Correcting Sleep Problems

Are you experiencing a condition where you tell your computer to sleep, and it starts to do as instructed but then laughs in your face? Well, you are not alone! That's a condition that most of us face, but we can fix it! There are a few things that can cause this problem, some of which we've corrected before ever reaching this section (How about that!). Let's talk about each one.

USB Port Mapping

That's right..if you're using USBInjectAll in its default configuration, or you have no USB port injection at all, it could cause this condition. That isn't a problem for you though because we've already fixed it.

Disabling Hibernation

Hibernation isn't well supported on hackintoshes, and in some cases it doesn't work at all. We can mitigate this problem by configuring macOS to use standby mode which will preserve what's in memory on sleep but will not write it out to disk and power off the machine. This may help to lenghten your SSD's lifespan but at the cost of losing all your work if the laptop was in sleep mode and power ran out or when the power is so low macOS will just shutdown and not enter hibernation mode.

sudo pmset hibernatemode 0
sudo pmset standby 0
sudo pmset autopoweroff 0

Finding Wake Reasons for Correction

Before talking about the remaining items that cause wakeups, we need to talk about how to tell what's waking your system up. There are a couple of very common reasons and the correction is similar for all of them. To find out what's waking your system, put it to sleep. Do it right now. Alright, it's probably already woken up so let's take a look at the log.

pmset -g log | grep -e "Wake.*due to "

Yep, that's a ton of data. You're looking for a couple of specific things though and they should be pretty close to the bottom of the log.

Wake on GLAN

If you see an entry in the log that looks similar to this one, you'll need to disable Wake on Lan in your BIOS. If that doesn't work, a patch is necessary.

Wake [CDNVA] due to GLAN: Using AC

Wake on HDEF

This message looks similar to the GLAN log entry. If you see it, you definitely need a patch.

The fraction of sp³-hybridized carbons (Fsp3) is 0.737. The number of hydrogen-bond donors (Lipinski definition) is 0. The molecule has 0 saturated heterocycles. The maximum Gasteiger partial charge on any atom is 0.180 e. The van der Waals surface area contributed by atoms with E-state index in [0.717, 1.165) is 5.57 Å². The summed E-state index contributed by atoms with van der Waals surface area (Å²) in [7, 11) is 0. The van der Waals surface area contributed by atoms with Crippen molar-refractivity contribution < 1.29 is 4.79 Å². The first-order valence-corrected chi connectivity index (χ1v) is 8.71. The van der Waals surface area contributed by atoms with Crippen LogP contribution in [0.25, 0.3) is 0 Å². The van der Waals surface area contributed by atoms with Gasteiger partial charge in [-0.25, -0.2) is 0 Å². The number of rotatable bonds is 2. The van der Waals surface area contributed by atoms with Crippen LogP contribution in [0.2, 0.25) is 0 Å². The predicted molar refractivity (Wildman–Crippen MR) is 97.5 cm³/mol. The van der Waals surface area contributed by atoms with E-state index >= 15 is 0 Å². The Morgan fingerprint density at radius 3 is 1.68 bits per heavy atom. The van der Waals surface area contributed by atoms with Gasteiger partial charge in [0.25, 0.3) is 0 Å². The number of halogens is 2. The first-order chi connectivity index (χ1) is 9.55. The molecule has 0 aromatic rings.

Wake [CDNVA] due to HDEF: Using AC

Wake on XHCI

This message is one of the most common that you may come across. It also looks similar to the other messages in the log. If you see it, you need a patch.

Wake [CDNVA] due to XHC: Using AC

RTC/Maintenance Wakes

Maintenance wakes are normal behavior, and are related to PowerNap. When PowerNap is enabled your computer will wake up to check email, initiate Time Machine backups, and sync with iCloud. Those wakes look similar to the following.

DarkWake from Normal Sleep [CDNPB] : due to RTC/Maintenance Using AC

If these wakes are not desired, disable PowerNap.

Wake on RTC Alarm

RTC Alarm wakes are generated by applications that use enhanced notifications that are left running while the system is asleep. Examples of applications that cause this wake type would be Messages, or Facebook. Those wakes may look like this.

Wake reason: RTC (Alarm)

If these wakes are undesirable, close any applications that may create them before allowing the device to sleep.

Patching To Correct Sleep Issues

The good news is that you can probably correct all of these issues with a single CLOVER configuration change and SSDT hotpatch from Rehabman! Determine which patch you need by inspecting your DSDT and matching the methods to the patches below.

Patch Method #1 (GPRW,2,N)

Search your DSDT for PRW. If you find method GPRW, use these patches.